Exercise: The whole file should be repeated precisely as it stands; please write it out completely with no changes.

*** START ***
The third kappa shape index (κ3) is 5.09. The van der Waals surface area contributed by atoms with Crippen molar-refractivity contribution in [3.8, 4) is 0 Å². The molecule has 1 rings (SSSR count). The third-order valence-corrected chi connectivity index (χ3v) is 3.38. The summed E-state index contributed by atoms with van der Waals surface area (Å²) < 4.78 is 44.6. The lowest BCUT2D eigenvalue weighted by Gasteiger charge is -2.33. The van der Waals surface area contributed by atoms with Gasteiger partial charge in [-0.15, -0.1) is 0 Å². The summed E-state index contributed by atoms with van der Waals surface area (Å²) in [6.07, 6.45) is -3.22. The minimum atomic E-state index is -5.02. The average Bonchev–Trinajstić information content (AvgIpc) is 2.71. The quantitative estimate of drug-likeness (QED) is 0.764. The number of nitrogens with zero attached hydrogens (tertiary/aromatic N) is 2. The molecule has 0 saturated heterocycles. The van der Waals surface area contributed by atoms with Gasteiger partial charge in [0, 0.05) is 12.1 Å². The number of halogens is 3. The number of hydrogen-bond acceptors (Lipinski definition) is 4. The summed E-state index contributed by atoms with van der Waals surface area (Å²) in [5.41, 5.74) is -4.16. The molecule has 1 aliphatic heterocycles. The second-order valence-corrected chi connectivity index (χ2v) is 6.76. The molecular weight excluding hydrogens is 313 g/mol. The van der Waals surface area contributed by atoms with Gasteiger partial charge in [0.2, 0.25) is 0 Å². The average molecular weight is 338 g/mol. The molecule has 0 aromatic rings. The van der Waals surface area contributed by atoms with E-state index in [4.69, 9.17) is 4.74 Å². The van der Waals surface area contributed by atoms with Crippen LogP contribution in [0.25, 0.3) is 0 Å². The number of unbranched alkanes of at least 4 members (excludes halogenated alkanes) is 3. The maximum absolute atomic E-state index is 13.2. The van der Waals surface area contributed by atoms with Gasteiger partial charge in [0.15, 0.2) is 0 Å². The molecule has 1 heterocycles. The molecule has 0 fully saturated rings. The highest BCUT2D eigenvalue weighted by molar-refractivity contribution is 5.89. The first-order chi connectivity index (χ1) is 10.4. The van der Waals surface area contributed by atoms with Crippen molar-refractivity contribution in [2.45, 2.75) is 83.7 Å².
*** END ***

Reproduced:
The third kappa shape index (κ3) is 5.09. The van der Waals surface area contributed by atoms with Crippen molar-refractivity contribution in [3.8, 4) is 0 Å². The molecule has 1 rings (SSSR count). The third-order valence-corrected chi connectivity index (χ3v) is 3.38. The summed E-state index contributed by atoms with van der Waals surface area (Å²) < 4.78 is 44.6. The lowest BCUT2D eigenvalue weighted by Gasteiger charge is -2.33. The van der Waals surface area contributed by atoms with Gasteiger partial charge in [-0.15, -0.1) is 0 Å². The summed E-state index contributed by atoms with van der Waals surface area (Å²) in [6.07, 6.45) is -3.22. The minimum atomic E-state index is -5.02. The average Bonchev–Trinajstić information content (AvgIpc) is 2.71. The quantitative estimate of drug-likeness (QED) is 0.764. The number of nitrogens with zero attached hydrogens (tertiary/aromatic N) is 2. The molecule has 0 saturated heterocycles. The van der Waals surface area contributed by atoms with Gasteiger partial charge in [0, 0.05) is 12.1 Å². The number of halogens is 3. The number of hydrogen-bond acceptors (Lipinski definition) is 4. The summed E-state index contributed by atoms with van der Waals surface area (Å²) in [5.41, 5.74) is -4.16. The molecule has 1 aliphatic heterocycles. The second-order valence-corrected chi connectivity index (χ2v) is 6.76. The molecular weight excluding hydrogens is 313 g/mol. The van der Waals surface area contributed by atoms with Gasteiger partial charge in [0.2, 0.25) is 0 Å². The average molecular weight is 338 g/mol. The molecule has 0 aromatic rings. The van der Waals surface area contributed by atoms with E-state index in [4.69, 9.17) is 4.74 Å². The van der Waals surface area contributed by atoms with Crippen LogP contribution in [0.25, 0.3) is 0 Å². The number of unbranched alkanes of at least 4 members (excludes halogenated alkanes) is 3. The maximum absolute atomic E-state index is 13.2. The van der Waals surface area contributed by atoms with Gasteiger partial charge in [0.15, 0.2) is 0 Å². The molecule has 1 heterocycles. The molecule has 0 fully saturated rings. The highest BCUT2D eigenvalue weighted by molar-refractivity contribution is 5.89. The first-order chi connectivity index (χ1) is 10.4. The van der Waals surface area contributed by atoms with Crippen molar-refractivity contribution in [2.45, 2.75) is 83.7 Å².